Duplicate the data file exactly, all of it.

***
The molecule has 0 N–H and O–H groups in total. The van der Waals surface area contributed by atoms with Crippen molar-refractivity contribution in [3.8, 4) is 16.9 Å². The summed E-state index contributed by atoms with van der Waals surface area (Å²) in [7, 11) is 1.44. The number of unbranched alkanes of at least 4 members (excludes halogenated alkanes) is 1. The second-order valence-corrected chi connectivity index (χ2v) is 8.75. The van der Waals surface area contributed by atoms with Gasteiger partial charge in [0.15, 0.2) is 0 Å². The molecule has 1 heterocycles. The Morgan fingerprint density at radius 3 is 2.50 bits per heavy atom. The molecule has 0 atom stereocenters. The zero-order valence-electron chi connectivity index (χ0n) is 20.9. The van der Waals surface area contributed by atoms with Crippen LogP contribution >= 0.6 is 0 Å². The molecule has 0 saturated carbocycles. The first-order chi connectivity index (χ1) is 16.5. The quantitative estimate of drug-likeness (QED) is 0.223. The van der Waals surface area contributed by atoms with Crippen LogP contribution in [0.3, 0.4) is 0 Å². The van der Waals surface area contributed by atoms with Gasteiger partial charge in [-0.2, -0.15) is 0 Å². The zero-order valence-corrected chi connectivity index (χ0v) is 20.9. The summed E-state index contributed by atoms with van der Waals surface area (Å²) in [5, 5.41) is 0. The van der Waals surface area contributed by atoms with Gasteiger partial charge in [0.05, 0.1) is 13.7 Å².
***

The molecule has 0 N–H and O–H groups in total. The van der Waals surface area contributed by atoms with Crippen molar-refractivity contribution in [3.8, 4) is 16.9 Å². The summed E-state index contributed by atoms with van der Waals surface area (Å²) in [7, 11) is 1.44. The number of unbranched alkanes of at least 4 members (excludes halogenated alkanes) is 1. The second-order valence-corrected chi connectivity index (χ2v) is 8.75. The van der Waals surface area contributed by atoms with Gasteiger partial charge in [0.15, 0.2) is 0 Å². The molecule has 1 heterocycles. The Morgan fingerprint density at radius 3 is 2.50 bits per heavy atom. The molecule has 0 atom stereocenters. The zero-order valence-electron chi connectivity index (χ0n) is 20.9. The van der Waals surface area contributed by atoms with Crippen LogP contribution >= 0.6 is 0 Å². The molecule has 0 saturated carbocycles. The first-order chi connectivity index (χ1) is 16.5. The quantitative estimate of drug-likeness (QED) is 0.223. The van der Waals surface area contributed by atoms with Crippen LogP contribution in [0.3, 0.4) is 0 Å². The van der Waals surface area contributed by atoms with Gasteiger partial charge in [-0.2, -0.15) is 0 Å². The zero-order valence-corrected chi connectivity index (χ0v) is 20.9. The summed E-state index contributed by atoms with van der Waals surface area (Å²) in [5, 5.41) is 0. The van der Waals surface area contributed by atoms with Gasteiger partial charge in [0.05, 0.1) is 13.7 Å².